Longitudinal movement of the slides 60 is imparted by a reversible linear drive with motor 78 (FIGS. 2, 4) and toothed belts 75. The toothed belt 75 is attached at the forward end of the slide 60 (left-hand end in FIG. 2) and extends thence over a drive pinion 76, a tail pinion 77 (at the right-hand end in FIG. 2) and back to the rear end of the slide 60 (left of center in FIG. 2). The slide 60 and toothed belt 75 thus form a closed loop. On the back of the channel section 42 a longitudinal recess is provided for the return run of the toothed belt 75.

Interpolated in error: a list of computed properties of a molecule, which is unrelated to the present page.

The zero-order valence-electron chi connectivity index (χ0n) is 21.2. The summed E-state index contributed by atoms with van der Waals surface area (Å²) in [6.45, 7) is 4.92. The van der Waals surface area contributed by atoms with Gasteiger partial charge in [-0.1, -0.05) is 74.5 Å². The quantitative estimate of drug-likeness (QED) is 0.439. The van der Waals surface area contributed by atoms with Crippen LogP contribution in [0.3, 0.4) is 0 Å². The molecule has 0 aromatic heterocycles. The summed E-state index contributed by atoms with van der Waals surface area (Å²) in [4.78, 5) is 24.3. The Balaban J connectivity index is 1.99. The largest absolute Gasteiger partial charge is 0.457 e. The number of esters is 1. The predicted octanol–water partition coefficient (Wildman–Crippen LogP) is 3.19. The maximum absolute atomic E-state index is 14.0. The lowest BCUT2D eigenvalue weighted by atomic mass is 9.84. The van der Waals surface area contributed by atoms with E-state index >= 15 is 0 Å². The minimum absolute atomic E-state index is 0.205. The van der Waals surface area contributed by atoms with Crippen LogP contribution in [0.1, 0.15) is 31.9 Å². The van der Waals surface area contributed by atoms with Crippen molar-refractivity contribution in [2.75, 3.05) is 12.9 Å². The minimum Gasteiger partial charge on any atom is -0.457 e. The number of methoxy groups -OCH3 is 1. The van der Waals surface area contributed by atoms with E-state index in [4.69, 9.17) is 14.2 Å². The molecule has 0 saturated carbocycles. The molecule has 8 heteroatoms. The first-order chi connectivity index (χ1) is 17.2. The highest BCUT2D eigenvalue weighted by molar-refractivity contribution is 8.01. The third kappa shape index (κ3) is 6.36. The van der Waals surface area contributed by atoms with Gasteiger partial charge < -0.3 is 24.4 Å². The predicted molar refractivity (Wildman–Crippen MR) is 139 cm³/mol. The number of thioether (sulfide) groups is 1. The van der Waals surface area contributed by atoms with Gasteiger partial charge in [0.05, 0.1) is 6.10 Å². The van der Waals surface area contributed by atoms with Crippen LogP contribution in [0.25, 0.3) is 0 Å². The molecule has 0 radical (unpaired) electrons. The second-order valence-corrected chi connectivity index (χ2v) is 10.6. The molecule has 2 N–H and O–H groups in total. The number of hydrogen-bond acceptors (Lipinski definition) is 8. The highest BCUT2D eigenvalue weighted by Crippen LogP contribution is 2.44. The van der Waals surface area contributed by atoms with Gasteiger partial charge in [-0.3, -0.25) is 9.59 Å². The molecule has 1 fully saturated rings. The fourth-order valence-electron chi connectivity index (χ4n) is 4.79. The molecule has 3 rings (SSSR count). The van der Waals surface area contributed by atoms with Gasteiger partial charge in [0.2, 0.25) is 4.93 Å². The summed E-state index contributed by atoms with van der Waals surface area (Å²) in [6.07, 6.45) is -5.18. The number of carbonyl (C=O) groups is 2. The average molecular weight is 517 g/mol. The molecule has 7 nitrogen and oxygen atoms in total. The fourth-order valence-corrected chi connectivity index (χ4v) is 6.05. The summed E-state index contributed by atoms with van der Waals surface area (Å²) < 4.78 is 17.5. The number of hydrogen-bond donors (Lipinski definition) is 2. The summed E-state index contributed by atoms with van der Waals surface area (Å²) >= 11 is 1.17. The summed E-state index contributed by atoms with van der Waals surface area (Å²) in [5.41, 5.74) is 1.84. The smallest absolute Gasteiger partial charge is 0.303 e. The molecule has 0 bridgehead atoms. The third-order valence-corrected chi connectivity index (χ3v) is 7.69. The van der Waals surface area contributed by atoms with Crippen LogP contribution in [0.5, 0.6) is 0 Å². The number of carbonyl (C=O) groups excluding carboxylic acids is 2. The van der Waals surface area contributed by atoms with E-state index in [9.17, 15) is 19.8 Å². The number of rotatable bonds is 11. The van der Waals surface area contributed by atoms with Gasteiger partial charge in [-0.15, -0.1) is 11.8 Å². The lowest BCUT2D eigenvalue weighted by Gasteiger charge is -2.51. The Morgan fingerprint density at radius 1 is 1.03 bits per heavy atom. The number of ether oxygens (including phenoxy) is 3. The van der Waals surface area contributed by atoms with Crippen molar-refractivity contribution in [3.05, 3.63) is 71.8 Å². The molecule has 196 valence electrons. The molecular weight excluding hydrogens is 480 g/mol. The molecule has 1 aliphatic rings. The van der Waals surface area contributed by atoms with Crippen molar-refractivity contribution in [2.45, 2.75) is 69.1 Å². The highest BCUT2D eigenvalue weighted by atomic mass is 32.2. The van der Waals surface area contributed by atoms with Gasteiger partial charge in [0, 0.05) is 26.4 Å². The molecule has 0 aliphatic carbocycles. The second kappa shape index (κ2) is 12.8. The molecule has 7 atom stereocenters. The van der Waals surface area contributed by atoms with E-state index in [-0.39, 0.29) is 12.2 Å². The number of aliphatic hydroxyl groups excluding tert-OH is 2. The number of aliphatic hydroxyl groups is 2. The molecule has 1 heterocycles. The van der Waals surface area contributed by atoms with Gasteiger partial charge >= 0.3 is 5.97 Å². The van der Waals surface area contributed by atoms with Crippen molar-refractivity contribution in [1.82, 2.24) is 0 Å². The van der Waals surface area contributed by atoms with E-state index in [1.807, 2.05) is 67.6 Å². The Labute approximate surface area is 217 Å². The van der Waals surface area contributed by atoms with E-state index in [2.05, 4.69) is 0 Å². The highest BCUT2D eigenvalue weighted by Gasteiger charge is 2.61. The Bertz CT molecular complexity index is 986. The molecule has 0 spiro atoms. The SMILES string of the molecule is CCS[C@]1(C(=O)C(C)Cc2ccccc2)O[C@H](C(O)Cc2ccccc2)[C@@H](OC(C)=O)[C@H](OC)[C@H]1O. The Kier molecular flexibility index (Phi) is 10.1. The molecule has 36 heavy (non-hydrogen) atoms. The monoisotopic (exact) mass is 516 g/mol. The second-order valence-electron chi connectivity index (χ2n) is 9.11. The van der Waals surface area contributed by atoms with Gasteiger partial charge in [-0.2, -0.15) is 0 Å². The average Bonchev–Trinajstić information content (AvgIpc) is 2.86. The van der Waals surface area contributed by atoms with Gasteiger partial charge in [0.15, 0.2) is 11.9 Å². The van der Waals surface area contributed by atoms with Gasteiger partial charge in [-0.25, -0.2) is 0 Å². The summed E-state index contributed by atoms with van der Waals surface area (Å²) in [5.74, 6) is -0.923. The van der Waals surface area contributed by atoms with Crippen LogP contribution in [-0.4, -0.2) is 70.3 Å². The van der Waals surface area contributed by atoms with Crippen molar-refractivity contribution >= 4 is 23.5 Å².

A strip 70 of spring steel extends over the whole length of the slide 60 underneath the slide of each upper feed unit 40. Each upper clamping device 50 is subdivided into a number of separate clamping jaws which are attached to this strip 70. This attachment is releasable to enable worn clamping jaws to be replaced and a similar arrangement can be provided for the lower feed units 41 if desired. The strip 70 is connected to the slide 60 e.g. via one or more shallow leaf springs 66. A number of compression springs 67 are gripped between the slide 60 and each clamping jaw 50, and project through corresponding holes 71 in the strip 70 and in the leaf springs 66. The maximum gap between the clamping jaws 50 and slide 60 is set by studs (not shown in the drawing) fixed to the slide 60. Lateral guidance of the clamping jaws 50 is afforded by longitudinal bars 68 attached to the outer side of each slide. The described arrangement allows the clamping jaws 50 to move with respect to the slide 60, with the leaf springs 66 transmitting the tension forces during longitudinal transport of the slide under the load. Instead of the illustrated arrangement with the leaf springs 66, however, the strip 70 can itself be suitably bent over at its ends and connected to the slide 60.